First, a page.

Sharpcast Releases Beta 2 for Photo Syncing

Sharpcast Releases Beta 2 for Photo Syncing

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October 16, 2006 – New multi-media data synching provider Sharpcast Inc. announced Sharpcast Photos Beta 2 last week. The new update offers an enhanced photo uploader, a free 5GB storage account, and photo edit-synching functions across multiple desktops, web applications, and cell phones.

In July, Sharpcast Photos Beta launched for the first time. Sharpcast synchronizes a user’s photos on their PCs, select mobile Cingular, Verizon, and Motorola phones, and the web.

In a survey of early adopters of Sharpcast, more than half of the users were over the age of 50, according to Sharpcast CEO Gibu Thomas who was surprised at the findings. Those who are not very tech-savvy tended to be the majority base for Sharpcast, said Thomas in an interview with DigitalCameraInfo.com.

With the goal to make uploading to multiple outlets effortless, Sharpcast boosts that the service coordinates photos online and off. For example, a Sharpcast user could go to a party and show friends vacation photos right from their mobile phone. Even more, they could share their entire photo album with friends directly from their cell, rather than sharing photos from a desktop, according to Thomas.

The new Sharpcast Beta 2 includes web albums with a multiple photo uploader that can handle entire albums, according to the website. The new beta also now retains edits made to photos and syncs them across multiple media devices, whereas the older beta did not have editing options.

Sharpcast also includes a Photo Chat feature, allowing users to directly share comments in real time. "It’s like having a chat room for each photo," said Thomas. Sharpcast, unlike Google’s Picasa, allows users to leave messages without their contacts being online. Sharpcast changes the passive photo viewing experience into interactive, said Thomas.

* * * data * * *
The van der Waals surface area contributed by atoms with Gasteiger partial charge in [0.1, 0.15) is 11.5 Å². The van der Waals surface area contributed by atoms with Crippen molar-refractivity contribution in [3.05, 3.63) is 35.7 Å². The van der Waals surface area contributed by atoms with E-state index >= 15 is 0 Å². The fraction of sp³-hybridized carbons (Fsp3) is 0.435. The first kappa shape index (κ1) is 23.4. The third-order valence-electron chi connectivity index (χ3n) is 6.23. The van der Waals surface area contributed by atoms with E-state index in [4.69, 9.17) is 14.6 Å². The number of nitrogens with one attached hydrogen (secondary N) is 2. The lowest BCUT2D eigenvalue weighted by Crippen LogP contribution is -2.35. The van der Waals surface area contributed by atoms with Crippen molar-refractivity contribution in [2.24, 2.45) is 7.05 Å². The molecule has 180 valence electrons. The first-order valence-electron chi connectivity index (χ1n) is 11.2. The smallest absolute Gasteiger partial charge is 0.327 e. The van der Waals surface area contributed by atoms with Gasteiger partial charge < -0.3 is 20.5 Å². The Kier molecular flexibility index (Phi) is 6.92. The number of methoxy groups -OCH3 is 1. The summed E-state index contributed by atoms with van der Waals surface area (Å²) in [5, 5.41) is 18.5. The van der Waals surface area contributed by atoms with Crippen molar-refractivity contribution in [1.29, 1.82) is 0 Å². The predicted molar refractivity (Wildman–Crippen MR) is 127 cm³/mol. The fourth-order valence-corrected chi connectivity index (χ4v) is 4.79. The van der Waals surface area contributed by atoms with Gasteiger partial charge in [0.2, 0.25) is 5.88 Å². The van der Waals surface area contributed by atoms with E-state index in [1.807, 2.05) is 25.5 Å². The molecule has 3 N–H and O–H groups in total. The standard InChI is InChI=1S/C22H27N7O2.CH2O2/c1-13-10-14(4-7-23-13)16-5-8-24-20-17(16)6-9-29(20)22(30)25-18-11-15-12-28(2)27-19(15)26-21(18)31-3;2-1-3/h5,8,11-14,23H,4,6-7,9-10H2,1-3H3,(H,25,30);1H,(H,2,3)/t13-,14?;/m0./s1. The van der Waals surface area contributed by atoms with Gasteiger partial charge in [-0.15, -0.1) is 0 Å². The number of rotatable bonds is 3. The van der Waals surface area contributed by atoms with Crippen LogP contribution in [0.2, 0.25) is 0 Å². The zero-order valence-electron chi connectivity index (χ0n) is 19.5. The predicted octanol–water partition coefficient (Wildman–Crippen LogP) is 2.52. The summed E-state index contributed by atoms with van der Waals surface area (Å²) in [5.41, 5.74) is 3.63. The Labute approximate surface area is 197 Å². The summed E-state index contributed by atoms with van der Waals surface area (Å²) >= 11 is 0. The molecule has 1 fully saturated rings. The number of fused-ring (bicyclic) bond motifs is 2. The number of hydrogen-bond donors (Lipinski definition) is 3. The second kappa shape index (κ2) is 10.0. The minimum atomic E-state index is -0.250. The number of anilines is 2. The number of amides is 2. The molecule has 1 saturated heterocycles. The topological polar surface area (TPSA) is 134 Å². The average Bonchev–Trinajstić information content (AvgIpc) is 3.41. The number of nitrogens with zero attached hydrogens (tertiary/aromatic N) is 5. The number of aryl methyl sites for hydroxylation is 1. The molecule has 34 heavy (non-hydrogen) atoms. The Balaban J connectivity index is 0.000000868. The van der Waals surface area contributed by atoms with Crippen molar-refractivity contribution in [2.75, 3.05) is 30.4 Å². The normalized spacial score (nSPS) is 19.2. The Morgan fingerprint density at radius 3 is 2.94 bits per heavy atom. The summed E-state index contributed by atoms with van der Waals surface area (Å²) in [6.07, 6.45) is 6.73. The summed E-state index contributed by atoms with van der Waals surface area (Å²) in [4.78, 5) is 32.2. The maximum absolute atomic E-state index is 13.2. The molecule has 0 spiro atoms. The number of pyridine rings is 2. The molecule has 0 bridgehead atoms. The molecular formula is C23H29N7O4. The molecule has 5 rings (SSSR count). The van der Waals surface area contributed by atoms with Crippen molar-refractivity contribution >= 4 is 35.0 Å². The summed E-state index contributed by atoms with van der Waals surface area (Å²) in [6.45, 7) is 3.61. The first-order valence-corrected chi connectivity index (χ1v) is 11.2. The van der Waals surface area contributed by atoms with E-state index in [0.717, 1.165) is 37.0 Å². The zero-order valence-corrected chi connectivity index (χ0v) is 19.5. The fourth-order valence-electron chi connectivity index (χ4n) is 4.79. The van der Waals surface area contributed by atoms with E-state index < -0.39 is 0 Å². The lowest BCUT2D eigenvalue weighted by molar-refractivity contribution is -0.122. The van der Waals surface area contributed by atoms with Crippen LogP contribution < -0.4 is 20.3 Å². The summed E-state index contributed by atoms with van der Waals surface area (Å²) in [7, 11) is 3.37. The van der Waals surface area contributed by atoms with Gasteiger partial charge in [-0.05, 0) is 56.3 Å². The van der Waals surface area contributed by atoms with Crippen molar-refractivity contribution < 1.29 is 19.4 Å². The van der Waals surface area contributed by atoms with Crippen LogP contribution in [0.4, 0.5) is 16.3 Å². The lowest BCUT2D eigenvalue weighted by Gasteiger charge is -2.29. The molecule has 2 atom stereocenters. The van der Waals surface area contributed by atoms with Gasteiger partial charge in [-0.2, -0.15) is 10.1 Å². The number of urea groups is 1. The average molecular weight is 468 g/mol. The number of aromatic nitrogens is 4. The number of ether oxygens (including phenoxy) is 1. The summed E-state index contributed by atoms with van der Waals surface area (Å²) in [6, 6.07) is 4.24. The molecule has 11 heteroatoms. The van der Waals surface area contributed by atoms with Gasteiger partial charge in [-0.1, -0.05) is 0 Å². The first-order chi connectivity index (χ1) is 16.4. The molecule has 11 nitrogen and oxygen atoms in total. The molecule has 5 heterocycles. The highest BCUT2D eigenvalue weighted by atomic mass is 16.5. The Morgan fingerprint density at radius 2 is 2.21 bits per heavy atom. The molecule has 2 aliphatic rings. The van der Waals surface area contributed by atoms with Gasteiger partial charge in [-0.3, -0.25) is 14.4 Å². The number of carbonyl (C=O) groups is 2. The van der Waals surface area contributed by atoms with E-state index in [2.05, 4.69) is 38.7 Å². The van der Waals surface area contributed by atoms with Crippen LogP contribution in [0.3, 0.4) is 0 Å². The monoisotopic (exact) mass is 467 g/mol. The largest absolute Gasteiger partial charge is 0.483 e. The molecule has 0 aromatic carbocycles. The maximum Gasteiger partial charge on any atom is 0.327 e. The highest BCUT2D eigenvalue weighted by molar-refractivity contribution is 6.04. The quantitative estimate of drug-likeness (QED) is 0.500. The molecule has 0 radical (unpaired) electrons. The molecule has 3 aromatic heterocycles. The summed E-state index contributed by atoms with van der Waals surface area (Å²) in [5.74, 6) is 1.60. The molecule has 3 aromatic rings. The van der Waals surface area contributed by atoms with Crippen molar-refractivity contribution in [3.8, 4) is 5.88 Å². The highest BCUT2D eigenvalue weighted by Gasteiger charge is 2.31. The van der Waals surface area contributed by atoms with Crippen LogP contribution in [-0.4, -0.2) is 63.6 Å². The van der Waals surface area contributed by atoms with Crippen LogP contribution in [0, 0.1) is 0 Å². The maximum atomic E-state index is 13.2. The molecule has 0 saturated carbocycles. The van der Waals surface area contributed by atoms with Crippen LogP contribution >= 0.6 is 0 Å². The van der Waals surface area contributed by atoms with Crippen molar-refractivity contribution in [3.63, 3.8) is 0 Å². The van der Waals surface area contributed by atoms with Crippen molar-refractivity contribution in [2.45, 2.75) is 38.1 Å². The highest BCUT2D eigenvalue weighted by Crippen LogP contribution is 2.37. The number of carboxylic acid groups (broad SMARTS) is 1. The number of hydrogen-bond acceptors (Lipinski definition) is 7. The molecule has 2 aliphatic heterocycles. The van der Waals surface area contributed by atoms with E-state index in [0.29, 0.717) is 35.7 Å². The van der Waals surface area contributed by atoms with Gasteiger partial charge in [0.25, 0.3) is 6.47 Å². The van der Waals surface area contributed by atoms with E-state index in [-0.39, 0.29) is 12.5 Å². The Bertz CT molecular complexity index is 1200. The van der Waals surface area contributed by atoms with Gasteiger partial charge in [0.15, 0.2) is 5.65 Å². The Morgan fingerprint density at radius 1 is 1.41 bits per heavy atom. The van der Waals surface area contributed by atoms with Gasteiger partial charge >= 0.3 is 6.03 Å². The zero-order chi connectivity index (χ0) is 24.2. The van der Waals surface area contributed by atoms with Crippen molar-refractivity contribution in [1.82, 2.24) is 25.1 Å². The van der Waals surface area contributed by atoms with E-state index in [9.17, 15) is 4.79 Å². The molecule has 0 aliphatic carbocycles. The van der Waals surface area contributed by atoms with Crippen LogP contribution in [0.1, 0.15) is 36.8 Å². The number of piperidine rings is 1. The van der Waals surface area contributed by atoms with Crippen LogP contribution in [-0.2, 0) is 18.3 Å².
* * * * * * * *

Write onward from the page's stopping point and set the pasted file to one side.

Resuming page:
The new Sharpcast version also adds 5GB of storage space, placing an emphasis on the service as a backup photo solution. The older Sharpcast beta only allowed for compressed files, while the new Sharpcast program allows users to back up original high resolution files. The 5GB account is available to those who register before November 15 and lasts until the end of this year.

Sharpcast plans to continue to release more versions in a phase manner, according to Thomas, instead of one large launch. The Windows program will expand support to Macs, with added integration with iPhoto, due out this week. A future adaptation will also add printing capabilities and open API sync to other popular photo-sharing providers. Although Thomas could not disclose details, Sharpcast also plans to release a future version next month that syncs other types of files.

"People just don’t know that they can have this simple of an experience," said Thomas. Sharpcast claims to have changed the concept of the whole user experience, making the upload and syncing process almost instantaneous. "Sharpcast is a one-unified experience where you never have to do things twice," said Thomas.

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